Job Market

“What’s the job market like?” That’s the Wrong Question

How about make your own Job Market?Asking “What’s the job market like?” is the wrong question.

Let’s say you get an answer.

What, exactly, will you do with the answer?  Hmm?

What?

It’s reminiscent of the young man who came to me for advice on getting his MBA, and his first question was “What are the hot jobs?”

“Hot jobs?  I don’t understand your question, exactly.”

“I ask about the hot jobs, so I can move into that concentration,” he said.  He was serious.

That’s a foolish approach, and I told him so.  It’s like chasing a will-o’-the-wisp.  You expend energy, money, time.  Fruitlessly.  Or for extremely meager fruit.

Dump the “Hot Jobs” Approach

First, I don’t know what the “hot jobs” are or even what a “hot job” might consist of.  Perhaps a field that has a temporary shortage of skilled candidates?  If so, that shortage gets filled mighty quick.

Second, it gets filled mighty quick because there is no a lack of folks who latch onto the “hot jobs” mantra and swarm.Make your own Job Market

Third, if you base your studies on someone’s assessment of the “hot jobs,” you could end up in a program that you hate.

To top it off, when you graduate, that “job” might no longer be “hot.”

What a fine fix that would be, eh?

Make Your Own Job Market

In retrospect, I’m less critical now than I was at the time of such a question.  Yes, it’s a dumb question if the purpose is to guide your study.

A much better question is “How can I create personal competitive advantage so that I win in whatever kind of market exists?”

It’s become almost cliche to “do what you love.”  But there’s a good reason why successful people say this.

I recommend pursuing your passion and make it your goal to become the best at it in the entire world.  Is that a foolish goal?  Exaggerated ambition?  Hardly.

Within the bounds of a chosen profession, there is always room for the woman or man driven by passion and a thirst for self-improvement.  At the firm level, it can be called becoming “a category of one.”  I direct you to the book by Joe Calloway of the same name.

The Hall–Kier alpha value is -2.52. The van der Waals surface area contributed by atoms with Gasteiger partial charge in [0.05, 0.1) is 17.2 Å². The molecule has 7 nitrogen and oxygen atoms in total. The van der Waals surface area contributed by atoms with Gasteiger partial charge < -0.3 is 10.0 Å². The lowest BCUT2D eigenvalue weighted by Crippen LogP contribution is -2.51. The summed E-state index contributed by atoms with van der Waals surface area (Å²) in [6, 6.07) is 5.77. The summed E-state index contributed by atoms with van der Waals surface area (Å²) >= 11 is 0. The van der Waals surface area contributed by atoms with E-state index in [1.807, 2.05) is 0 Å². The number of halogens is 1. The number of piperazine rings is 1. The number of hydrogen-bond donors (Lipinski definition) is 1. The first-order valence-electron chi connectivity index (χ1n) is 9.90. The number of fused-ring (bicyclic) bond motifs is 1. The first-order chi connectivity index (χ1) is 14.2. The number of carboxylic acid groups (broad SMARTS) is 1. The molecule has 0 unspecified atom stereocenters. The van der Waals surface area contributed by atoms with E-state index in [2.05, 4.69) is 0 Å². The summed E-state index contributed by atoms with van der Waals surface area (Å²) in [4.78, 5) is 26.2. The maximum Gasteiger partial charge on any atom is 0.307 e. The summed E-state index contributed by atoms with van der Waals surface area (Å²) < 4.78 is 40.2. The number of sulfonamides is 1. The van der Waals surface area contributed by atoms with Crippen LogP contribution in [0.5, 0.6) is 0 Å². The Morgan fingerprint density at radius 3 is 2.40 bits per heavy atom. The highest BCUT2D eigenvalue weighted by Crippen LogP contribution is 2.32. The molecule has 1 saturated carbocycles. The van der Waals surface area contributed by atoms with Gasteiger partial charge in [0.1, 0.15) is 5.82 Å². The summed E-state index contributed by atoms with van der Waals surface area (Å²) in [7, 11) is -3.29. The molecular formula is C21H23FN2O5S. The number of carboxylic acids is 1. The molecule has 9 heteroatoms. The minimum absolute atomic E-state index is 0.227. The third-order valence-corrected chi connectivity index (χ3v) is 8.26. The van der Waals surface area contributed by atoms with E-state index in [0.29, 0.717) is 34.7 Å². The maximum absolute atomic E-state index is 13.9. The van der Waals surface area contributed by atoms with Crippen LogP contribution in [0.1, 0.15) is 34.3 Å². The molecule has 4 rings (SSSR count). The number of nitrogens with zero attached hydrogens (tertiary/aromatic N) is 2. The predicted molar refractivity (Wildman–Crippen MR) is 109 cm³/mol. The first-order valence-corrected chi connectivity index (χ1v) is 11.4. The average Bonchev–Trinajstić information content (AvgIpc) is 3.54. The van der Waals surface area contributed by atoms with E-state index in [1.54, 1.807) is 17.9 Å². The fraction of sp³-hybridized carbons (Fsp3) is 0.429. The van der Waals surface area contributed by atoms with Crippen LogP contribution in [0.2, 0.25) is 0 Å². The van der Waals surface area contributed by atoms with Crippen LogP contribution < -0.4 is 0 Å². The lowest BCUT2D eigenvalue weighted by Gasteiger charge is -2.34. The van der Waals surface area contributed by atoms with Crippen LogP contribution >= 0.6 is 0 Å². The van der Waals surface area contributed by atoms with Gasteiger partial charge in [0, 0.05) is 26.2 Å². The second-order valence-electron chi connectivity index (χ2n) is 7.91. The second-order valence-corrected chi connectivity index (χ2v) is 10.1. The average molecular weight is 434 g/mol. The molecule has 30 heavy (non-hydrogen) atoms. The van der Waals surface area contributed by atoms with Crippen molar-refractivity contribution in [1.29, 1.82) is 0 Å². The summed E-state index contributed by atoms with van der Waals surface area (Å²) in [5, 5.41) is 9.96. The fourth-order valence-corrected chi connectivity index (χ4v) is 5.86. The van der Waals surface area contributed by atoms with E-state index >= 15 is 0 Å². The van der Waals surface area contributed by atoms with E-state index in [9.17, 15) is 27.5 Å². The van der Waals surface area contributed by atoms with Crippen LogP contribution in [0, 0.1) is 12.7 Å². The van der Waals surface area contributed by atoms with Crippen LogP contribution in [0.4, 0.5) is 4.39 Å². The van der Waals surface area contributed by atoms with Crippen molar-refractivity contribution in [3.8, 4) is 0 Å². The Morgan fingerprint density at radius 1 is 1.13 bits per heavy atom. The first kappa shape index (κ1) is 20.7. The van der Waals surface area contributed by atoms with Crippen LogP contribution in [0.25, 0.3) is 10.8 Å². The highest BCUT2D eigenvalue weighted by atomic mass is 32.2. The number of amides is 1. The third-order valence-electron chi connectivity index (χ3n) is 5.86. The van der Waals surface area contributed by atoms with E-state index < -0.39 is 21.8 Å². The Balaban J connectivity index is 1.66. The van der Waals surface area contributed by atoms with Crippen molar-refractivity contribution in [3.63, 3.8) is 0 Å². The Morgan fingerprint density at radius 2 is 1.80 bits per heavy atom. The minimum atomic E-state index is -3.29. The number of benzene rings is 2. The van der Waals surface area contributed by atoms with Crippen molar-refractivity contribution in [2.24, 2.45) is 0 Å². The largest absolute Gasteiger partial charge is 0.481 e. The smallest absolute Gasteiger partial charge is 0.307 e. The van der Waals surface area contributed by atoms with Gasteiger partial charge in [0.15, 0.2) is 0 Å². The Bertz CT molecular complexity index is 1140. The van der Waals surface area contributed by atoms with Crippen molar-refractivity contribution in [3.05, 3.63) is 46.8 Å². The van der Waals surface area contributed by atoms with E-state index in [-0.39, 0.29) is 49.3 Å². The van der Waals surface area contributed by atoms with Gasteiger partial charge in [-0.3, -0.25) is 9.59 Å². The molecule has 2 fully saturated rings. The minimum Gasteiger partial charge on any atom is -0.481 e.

Calloway’s book demonstrates how firm’s can move their brands from the commodity column into the premium brand column.  You can do the same with yourself and your passion.

Become a Category of One

Let’s take the topic of cosmetic industry supply chain management.  I’m not jazzed by this topic, but I guarantee that somewhere, someone is.

And that person should chase that profession insanely, becoming the finest cosmetic industry supply chain manager in the world, in both the micro and macro sense: learned in the industry, knowledgeable of the major players, and steeped in the intricacies of the specialty.

Relentless focus and study sharpens you like a surgical instrument.

And as your skills increase, the number of your viable personal competitors begins to fall off.

You increase your value to potential employers . . . you speak with far greater knowledge and surety than someone more superficially educated.

And it is this way that you find your calling.  This is how you find your “blue ocean.”

It is here that you find your job market . . . not the job market.

Forget about pursuing the “hot jobs” of the moment, like the herd.

In all of this, in every bit of this, you can add value to your personal warehouse of skills by becoming a superb presenter.  Every firm and every profession lacks great presenters.

Become that Category of One and showcase your skills as a powerful and competent presenter.  Here’s how . . .